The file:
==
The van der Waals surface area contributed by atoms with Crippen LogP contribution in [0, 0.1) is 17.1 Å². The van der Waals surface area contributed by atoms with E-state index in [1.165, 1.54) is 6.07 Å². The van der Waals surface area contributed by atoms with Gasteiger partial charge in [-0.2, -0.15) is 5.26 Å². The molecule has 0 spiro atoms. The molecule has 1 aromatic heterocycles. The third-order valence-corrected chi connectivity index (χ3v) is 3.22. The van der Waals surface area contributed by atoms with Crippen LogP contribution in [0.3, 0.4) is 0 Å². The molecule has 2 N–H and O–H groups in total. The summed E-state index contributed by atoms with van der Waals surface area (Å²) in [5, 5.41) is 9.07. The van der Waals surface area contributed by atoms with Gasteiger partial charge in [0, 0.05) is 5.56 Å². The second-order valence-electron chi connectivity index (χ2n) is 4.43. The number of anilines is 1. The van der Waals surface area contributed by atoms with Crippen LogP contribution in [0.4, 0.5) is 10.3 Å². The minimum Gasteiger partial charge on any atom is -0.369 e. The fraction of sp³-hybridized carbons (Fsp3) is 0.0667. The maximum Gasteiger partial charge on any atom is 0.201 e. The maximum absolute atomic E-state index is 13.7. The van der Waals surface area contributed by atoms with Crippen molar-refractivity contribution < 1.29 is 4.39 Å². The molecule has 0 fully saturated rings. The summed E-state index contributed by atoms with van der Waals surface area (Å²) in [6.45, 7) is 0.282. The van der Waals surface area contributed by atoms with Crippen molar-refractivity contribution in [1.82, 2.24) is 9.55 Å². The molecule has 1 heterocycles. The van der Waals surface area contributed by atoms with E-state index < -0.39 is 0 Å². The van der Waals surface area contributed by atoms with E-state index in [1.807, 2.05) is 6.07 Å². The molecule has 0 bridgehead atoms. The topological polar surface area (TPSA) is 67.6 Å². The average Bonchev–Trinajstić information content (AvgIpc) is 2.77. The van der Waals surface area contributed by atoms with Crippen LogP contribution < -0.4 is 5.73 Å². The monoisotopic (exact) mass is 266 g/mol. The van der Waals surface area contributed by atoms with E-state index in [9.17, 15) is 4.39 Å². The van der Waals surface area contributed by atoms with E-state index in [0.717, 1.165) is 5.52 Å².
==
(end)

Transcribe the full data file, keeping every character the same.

The van der Waals surface area contributed by atoms with Crippen LogP contribution in [0, 0.1) is 17.1 Å². The van der Waals surface area contributed by atoms with E-state index in [1.165, 1.54) is 6.07 Å². The van der Waals surface area contributed by atoms with Gasteiger partial charge in [-0.2, -0.15) is 5.26 Å². The molecule has 0 spiro atoms. The molecule has 1 aromatic heterocycles. The third-order valence-corrected chi connectivity index (χ3v) is 3.22. The van der Waals surface area contributed by atoms with Crippen LogP contribution in [0.3, 0.4) is 0 Å². The molecule has 2 N–H and O–H groups in total. The summed E-state index contributed by atoms with van der Waals surface area (Å²) in [5, 5.41) is 9.07. The van der Waals surface area contributed by atoms with Gasteiger partial charge in [0, 0.05) is 5.56 Å². The second-order valence-electron chi connectivity index (χ2n) is 4.43. The number of anilines is 1. The van der Waals surface area contributed by atoms with Crippen LogP contribution in [0.4, 0.5) is 10.3 Å². The minimum Gasteiger partial charge on any atom is -0.369 e. The fraction of sp³-hybridized carbons (Fsp3) is 0.0667. The maximum Gasteiger partial charge on any atom is 0.201 e. The maximum absolute atomic E-state index is 13.7. The van der Waals surface area contributed by atoms with Crippen molar-refractivity contribution < 1.29 is 4.39 Å². The molecule has 0 fully saturated rings. The summed E-state index contributed by atoms with van der Waals surface area (Å²) in [6.45, 7) is 0.282. The van der Waals surface area contributed by atoms with Crippen molar-refractivity contribution in [1.82, 2.24) is 9.55 Å². The molecule has 1 heterocycles. The van der Waals surface area contributed by atoms with E-state index < -0.39 is 0 Å². The van der Waals surface area contributed by atoms with E-state index in [1.807, 2.05) is 6.07 Å². The molecule has 0 bridgehead atoms. The topological polar surface area (TPSA) is 67.6 Å². The average Bonchev–Trinajstić information content (AvgIpc) is 2.77. The van der Waals surface area contributed by atoms with Crippen LogP contribution < -0.4 is 5.73 Å². The monoisotopic (exact) mass is 266 g/mol. The van der Waals surface area contributed by atoms with E-state index in [9.17, 15) is 4.39 Å². The van der Waals surface area contributed by atoms with E-state index in [0.717, 1.165) is 5.52 Å².